Jaguar Land Rover is another premium brand offering a range of options in the fabric space. For models such as the new Range Rover Evoque, it has partnered with Danish textiles company Kvadrat to offer a special grey fabric upholstery made with PET plastic commonly found in recyclable water bottles, to the extent that 53 of them are used to make enough material to upholster one suitably equipped Evoque. A ‘Eucalyptus Melange’ textile option is also available, produced from natural fibres.

Apart from the premium fabrics that are unique to each carmaker described above, many models across the industry are available with seats, and often other interior components such as the steering wheel, dashboard and door cards, in a suede-like material.

Perhaps the three most popular brand names for this material are Alcantara, Ultrasuede and Dinamica. These are all OEM supplier brand names for similar microfibre based suede materials, and are often found on performance cars (or cars with sporty aspirations) as their grippy texture prevents occupants from sliding around during hard cornering. Often, a seat may come equipped with the central section in a suede material, and the outer bolsters in leather or artificial leather.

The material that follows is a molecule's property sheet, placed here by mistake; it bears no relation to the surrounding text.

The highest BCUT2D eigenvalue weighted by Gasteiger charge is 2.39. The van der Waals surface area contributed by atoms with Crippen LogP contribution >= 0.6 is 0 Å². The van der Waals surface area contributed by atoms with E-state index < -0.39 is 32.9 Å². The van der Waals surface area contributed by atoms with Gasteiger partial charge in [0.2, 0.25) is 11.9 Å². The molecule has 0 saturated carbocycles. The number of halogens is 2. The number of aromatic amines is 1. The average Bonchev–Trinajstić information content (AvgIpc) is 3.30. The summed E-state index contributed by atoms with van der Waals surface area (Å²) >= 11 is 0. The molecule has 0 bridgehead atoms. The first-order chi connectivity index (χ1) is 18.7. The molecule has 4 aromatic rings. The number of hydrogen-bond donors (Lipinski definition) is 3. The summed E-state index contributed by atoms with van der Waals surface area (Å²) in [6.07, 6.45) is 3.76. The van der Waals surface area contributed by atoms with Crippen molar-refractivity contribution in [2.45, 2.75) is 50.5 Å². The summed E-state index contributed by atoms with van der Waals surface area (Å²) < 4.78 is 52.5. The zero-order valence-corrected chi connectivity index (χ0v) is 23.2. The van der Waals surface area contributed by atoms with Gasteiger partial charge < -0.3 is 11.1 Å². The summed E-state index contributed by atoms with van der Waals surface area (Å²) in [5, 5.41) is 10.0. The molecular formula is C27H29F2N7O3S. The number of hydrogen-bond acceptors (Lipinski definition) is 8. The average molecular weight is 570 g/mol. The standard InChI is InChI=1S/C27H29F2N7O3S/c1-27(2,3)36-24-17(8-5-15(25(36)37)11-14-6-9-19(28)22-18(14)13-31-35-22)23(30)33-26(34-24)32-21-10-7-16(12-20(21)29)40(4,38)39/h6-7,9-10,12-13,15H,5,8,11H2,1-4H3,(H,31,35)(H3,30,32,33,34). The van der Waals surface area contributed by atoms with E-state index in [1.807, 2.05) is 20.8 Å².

If you’re looking for a more affordable option, the base trim levels on many mainstream cars are typically offered with cloth upholstery. Nevertheless, in many cases these are paired with a leather steering wheel and shifter.

Artificial leather/leatherette

As the name suggests, artificial leather differs from the fabric described above by specifically trying to mimic the texture of real cowhide.

One of the most sustainable options in this space are vehicles from Tesla. Recent vehicles made by the company, including newer versions of the Model 3, substitute leather for a man-made alternative in all parts of the interior, including the seats and steering wheel. This contrasts with most other manufacturers who may offer artificial leather seats, but often use the real material on other surfaces such as the shifter and steering wheel.

Many OEMs have their own brand name for leatherette seats, and notable ones include MB-Tex/Artico (Mercedes), Sensatec (BMW), Nulux (Lexus), Maztex (Mazda) and LuxTec (Jaguar Land Rover).

These are generally made from vinyl-based materials, and unfortunately are generally positioned, and made to feel, like a cheap substitute for those who can’t afford genuine leather, rather than a direct replacement. Higher-end models from these brands are therefore often only available with real leather.

The term ‘leather-accented’ is often used in brochures and marketing materials across the industry, and manufacturers often elaborate that artificial leather may be used ‘on selected high-impact surfaces.’

All of this just means that the seat upholstery is a combination of real and artificial leather. Where exactly the artificial material is placed varies by manufacturer, but could include the side bolsters, head restraints and potentially the back of the seats.

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Vivek Shah
Vivek Shah
Vivek Shah is a Contributor at CarExpert.